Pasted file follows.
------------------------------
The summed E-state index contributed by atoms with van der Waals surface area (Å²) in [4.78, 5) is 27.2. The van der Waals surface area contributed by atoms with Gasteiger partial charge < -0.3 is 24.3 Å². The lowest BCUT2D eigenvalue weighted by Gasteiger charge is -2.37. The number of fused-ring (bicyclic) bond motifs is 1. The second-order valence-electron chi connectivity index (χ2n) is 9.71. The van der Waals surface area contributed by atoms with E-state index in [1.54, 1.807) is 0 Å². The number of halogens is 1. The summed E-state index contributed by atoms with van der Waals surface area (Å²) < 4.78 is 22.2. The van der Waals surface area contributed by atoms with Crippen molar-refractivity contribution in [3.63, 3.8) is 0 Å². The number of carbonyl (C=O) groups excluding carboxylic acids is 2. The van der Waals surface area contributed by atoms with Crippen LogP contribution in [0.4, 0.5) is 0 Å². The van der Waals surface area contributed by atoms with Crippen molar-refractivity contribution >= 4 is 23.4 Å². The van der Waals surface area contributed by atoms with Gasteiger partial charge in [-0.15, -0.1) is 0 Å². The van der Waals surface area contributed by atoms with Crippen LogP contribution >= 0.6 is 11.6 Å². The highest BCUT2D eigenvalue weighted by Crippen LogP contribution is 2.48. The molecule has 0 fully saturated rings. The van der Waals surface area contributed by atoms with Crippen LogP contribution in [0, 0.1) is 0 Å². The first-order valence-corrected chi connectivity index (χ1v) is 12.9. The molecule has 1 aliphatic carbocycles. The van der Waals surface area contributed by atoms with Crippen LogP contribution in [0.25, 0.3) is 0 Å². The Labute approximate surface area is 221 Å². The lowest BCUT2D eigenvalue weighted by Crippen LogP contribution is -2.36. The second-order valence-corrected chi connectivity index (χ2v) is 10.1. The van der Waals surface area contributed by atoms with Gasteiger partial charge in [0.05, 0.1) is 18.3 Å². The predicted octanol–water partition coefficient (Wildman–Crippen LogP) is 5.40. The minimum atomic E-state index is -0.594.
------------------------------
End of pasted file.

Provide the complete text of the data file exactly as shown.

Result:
The summed E-state index contributed by atoms with van der Waals surface area (Å²) in [4.78, 5) is 27.2. The van der Waals surface area contributed by atoms with Gasteiger partial charge < -0.3 is 24.3 Å². The lowest BCUT2D eigenvalue weighted by Gasteiger charge is -2.37. The number of fused-ring (bicyclic) bond motifs is 1. The second-order valence-electron chi connectivity index (χ2n) is 9.71. The van der Waals surface area contributed by atoms with E-state index in [1.54, 1.807) is 0 Å². The number of halogens is 1. The summed E-state index contributed by atoms with van der Waals surface area (Å²) < 4.78 is 22.2. The van der Waals surface area contributed by atoms with Crippen molar-refractivity contribution in [3.63, 3.8) is 0 Å². The number of carbonyl (C=O) groups excluding carboxylic acids is 2. The van der Waals surface area contributed by atoms with Crippen LogP contribution in [0.4, 0.5) is 0 Å². The van der Waals surface area contributed by atoms with Crippen molar-refractivity contribution >= 4 is 23.4 Å². The van der Waals surface area contributed by atoms with Gasteiger partial charge in [-0.15, -0.1) is 0 Å². The van der Waals surface area contributed by atoms with Crippen LogP contribution >= 0.6 is 11.6 Å². The highest BCUT2D eigenvalue weighted by Crippen LogP contribution is 2.48. The molecule has 0 fully saturated rings. The van der Waals surface area contributed by atoms with Crippen LogP contribution in [0, 0.1) is 0 Å². The first-order valence-corrected chi connectivity index (χ1v) is 12.9. The molecule has 1 aliphatic carbocycles. The van der Waals surface area contributed by atoms with Crippen LogP contribution in [0.25, 0.3) is 0 Å². The Labute approximate surface area is 221 Å². The lowest BCUT2D eigenvalue weighted by Crippen LogP contribution is -2.36. The second-order valence-corrected chi connectivity index (χ2v) is 10.1. The van der Waals surface area contributed by atoms with Gasteiger partial charge in [0.05, 0.1) is 18.3 Å². The predicted octanol–water partition coefficient (Wildman–Crippen LogP) is 5.40. The minimum atomic E-state index is -0.594.